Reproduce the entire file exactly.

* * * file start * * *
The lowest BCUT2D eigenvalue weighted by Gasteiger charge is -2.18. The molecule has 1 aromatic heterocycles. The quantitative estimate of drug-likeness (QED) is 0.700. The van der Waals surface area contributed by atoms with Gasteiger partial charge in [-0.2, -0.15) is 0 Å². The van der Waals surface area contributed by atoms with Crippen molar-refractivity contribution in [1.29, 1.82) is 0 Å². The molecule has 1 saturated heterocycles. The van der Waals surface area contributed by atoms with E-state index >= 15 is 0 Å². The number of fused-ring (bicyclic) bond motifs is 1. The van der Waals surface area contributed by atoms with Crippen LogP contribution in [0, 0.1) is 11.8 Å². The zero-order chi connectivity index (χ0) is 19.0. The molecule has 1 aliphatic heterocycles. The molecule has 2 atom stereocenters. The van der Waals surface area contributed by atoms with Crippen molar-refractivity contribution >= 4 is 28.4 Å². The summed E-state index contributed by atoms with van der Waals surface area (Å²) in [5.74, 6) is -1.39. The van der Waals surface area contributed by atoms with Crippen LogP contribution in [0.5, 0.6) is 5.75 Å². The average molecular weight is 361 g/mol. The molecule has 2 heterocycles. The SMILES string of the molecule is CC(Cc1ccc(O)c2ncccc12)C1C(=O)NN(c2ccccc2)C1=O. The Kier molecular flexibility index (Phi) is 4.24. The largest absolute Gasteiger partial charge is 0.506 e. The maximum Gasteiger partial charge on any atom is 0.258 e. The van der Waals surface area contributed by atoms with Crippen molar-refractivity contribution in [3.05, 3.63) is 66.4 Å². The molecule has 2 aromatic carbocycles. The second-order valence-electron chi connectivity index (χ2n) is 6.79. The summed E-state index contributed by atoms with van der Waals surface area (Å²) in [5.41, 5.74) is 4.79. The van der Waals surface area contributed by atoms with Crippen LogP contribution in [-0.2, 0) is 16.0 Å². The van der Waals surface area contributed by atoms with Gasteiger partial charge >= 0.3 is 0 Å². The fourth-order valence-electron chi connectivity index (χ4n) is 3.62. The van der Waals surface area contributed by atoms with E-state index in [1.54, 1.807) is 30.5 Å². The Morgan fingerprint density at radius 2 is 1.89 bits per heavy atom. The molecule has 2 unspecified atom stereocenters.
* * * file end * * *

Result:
The lowest BCUT2D eigenvalue weighted by Gasteiger charge is -2.18. The molecule has 1 aromatic heterocycles. The quantitative estimate of drug-likeness (QED) is 0.700. The van der Waals surface area contributed by atoms with Gasteiger partial charge in [-0.2, -0.15) is 0 Å². The van der Waals surface area contributed by atoms with Crippen molar-refractivity contribution in [1.29, 1.82) is 0 Å². The molecule has 1 saturated heterocycles. The van der Waals surface area contributed by atoms with E-state index >= 15 is 0 Å². The number of fused-ring (bicyclic) bond motifs is 1. The van der Waals surface area contributed by atoms with Crippen LogP contribution in [0, 0.1) is 11.8 Å². The zero-order chi connectivity index (χ0) is 19.0. The molecule has 1 aliphatic heterocycles. The molecule has 2 atom stereocenters. The van der Waals surface area contributed by atoms with Crippen molar-refractivity contribution >= 4 is 28.4 Å². The summed E-state index contributed by atoms with van der Waals surface area (Å²) in [5.74, 6) is -1.39. The van der Waals surface area contributed by atoms with Crippen LogP contribution in [0.5, 0.6) is 5.75 Å². The average molecular weight is 361 g/mol. The molecule has 2 heterocycles. The SMILES string of the molecule is CC(Cc1ccc(O)c2ncccc12)C1C(=O)NN(c2ccccc2)C1=O. The Kier molecular flexibility index (Phi) is 4.24. The largest absolute Gasteiger partial charge is 0.506 e. The maximum Gasteiger partial charge on any atom is 0.258 e. The van der Waals surface area contributed by atoms with Crippen molar-refractivity contribution in [3.05, 3.63) is 66.4 Å². The molecule has 2 aromatic carbocycles. The second-order valence-electron chi connectivity index (χ2n) is 6.79. The summed E-state index contributed by atoms with van der Waals surface area (Å²) in [5.41, 5.74) is 4.79. The van der Waals surface area contributed by atoms with Crippen LogP contribution in [-0.2, 0) is 16.0 Å². The van der Waals surface area contributed by atoms with Gasteiger partial charge >= 0.3 is 0 Å². The fourth-order valence-electron chi connectivity index (χ4n) is 3.62. The van der Waals surface area contributed by atoms with E-state index in [1.54, 1.807) is 30.5 Å². The Morgan fingerprint density at radius 2 is 1.89 bits per heavy atom. The molecule has 2 unspecified atom stereocenters.